Scientists discover the mind still works after the body shows no sign of life - meaning they have awareness of their own death

life after death
Some report having seen light at the end of a tunnel, while others claim to have floated above their body, watching as medics save their lives.

But the reality of near-death experiences has always been debated.

Now scientists have discovered that a person's consciousness continues to work after the body has stopped showing signs of life - meaning they have awareness of their own death.

And there is evidence to suggest someone who has died may even hear their own death being announced by medics.

Comment: Scientists with a materialistic mindset are incapable of considering the possibility that consciousness survives death, thus continually strive to find scientific reasons supporting their limited views.

Pocket Knife

The gates of the mind: Openness to experience

© syolacan Getty Images
What does it mean to be "open-minded"? Are some people genuinely more inclusive in their thinking, more expansive in how they process information? Experiments in personality psychology show that open-minded people do indeed process information in different ways and may literally see the world differently from the average person.

The personality trait that best reflects the lay concept of open-mindedness is called "openness to experience," or simply "openness." Open people tend to be intellectually curious, creative and imaginative. They are interested in art and are voracious consumers of music, books and other fruits of culture. They also tend to be politically liberal.


Whales and dolphins have rich 'human-like' societies where they call each other by name, talk in dialects

© Shutterstock/Paul Vinten
Whales and dolphins live in tightly-knit social groups, have complex relationships, and talk to each other - much like human societies, new research has revealed (stock image)
Whales and dolphins live in tightly-knit social groups, have complex relationships, and talk to each other - much like human societies, new research has revealed.

These intelligent creatures are even more sophisticated than we thought and have regional group dialects, look after friends' children and teach each other how to use tools, the study found.

Researchers found dolphins sometimes use a call associated with an individual when they're not there - suggesting they gossip about each other too.


Looking lives: How our visual memories are made

looking lives
© Rex Features
Another life: Ahmad Khan Mahmoodzada and Zekeria Ebrahimi in The Kite Runner (2007).
Meeting a young Syrian refugee inspires Mark Cousins to imagine how different our defining images can be

We have work lives and love lives, but we also have looking lives. If we're lucky enough to have eyesight, an inner photo album accrues throughout our lives. On its pages are the sunsets we've seen, the dead bodies, and many other defining images - these are the visual shocks and pleasures which help us understand and read emotion.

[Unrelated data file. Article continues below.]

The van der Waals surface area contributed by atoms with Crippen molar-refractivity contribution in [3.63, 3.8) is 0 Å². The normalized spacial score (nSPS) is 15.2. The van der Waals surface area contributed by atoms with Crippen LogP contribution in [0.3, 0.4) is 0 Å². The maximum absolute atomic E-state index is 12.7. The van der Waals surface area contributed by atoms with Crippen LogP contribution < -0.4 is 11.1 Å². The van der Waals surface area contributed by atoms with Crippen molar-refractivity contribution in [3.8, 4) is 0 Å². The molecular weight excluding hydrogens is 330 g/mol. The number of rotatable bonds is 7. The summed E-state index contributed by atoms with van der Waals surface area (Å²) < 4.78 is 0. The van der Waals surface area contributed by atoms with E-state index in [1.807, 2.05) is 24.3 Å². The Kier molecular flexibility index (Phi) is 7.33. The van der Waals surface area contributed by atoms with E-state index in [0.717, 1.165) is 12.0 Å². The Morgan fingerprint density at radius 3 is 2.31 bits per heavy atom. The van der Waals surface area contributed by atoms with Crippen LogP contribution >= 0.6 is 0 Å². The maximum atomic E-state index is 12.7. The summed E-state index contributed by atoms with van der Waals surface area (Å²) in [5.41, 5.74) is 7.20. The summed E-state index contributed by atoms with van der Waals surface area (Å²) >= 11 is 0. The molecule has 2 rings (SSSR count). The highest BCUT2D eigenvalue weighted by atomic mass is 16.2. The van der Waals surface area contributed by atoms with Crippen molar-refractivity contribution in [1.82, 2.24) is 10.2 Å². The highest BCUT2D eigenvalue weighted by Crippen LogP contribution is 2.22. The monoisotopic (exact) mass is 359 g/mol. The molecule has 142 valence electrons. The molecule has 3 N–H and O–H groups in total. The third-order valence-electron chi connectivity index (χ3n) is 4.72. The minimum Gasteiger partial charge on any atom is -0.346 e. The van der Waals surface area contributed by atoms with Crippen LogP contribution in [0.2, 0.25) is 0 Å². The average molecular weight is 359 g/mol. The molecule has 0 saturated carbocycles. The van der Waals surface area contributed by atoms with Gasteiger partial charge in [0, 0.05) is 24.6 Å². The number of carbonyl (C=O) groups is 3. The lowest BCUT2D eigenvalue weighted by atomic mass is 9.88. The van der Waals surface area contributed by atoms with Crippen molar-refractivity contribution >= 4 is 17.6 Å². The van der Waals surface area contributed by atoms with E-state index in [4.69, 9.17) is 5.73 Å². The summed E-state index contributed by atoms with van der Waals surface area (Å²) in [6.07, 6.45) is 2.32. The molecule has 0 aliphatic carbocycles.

In a refugee camp in Calais last year, I played football with a young teenage boy from Syria. We had no common language, but we had a laugh as we played. Afterwards I wondered what he had seen in his life so far.

Gift 2

Wellbeing enhanced more by places than objects

© Zac Kaplowitz/GuardianWitness
The research found places that are intensely meaningful invoke a sense of calm, space to think and a feeling of completeness.
Research using brain scans finds people experience feelings of contentment from places more than from objects such as photographs or wedding rings

The poet W.H. Auden is credited with first coining the word "topophilia" to describe a strong emotional pull to a special place.

Now scientific research, using cutting-edge brain imaging, suggests Auden was on to something. According to a study commissioned by the National Trust, people experience intense feelings of wellbeing, contentment and belonging from places that evoke positive memories far more than treasured objects such as photographs or wedding rings.


Researchers discover what happens to the eyes of children when they play outside

Being outdoors has been proven to have a positive effect on our mental health, and just by taking one walk, your brain will experience immediate positive effects. By choosing to walk for 90 minutes in a natural environment, you can experience low levels of rumination or 'brooding,' and more than one study showed that the subgenual prefrontal cortex had less blood flow and reduced neural activity; this is the area of the brain that relates to mental illness.

Psychologists have also found that creative problem solving can be drastically improved by both disconnecting from technology and reconnecting with nature. Living in big cities exposes people to urban noises and when you couple that with technology, it is disruptive to our daily thinking and is constantly demanding our attention and preventing us from focusing, all of which can be taxing to our cognitive functions. A nice long hike, sans technology, can reduce mental fatigue, soothe the mind, and boost creative thinking.

Comment: Learn more about the healing benefits of being outside, both for children and adults: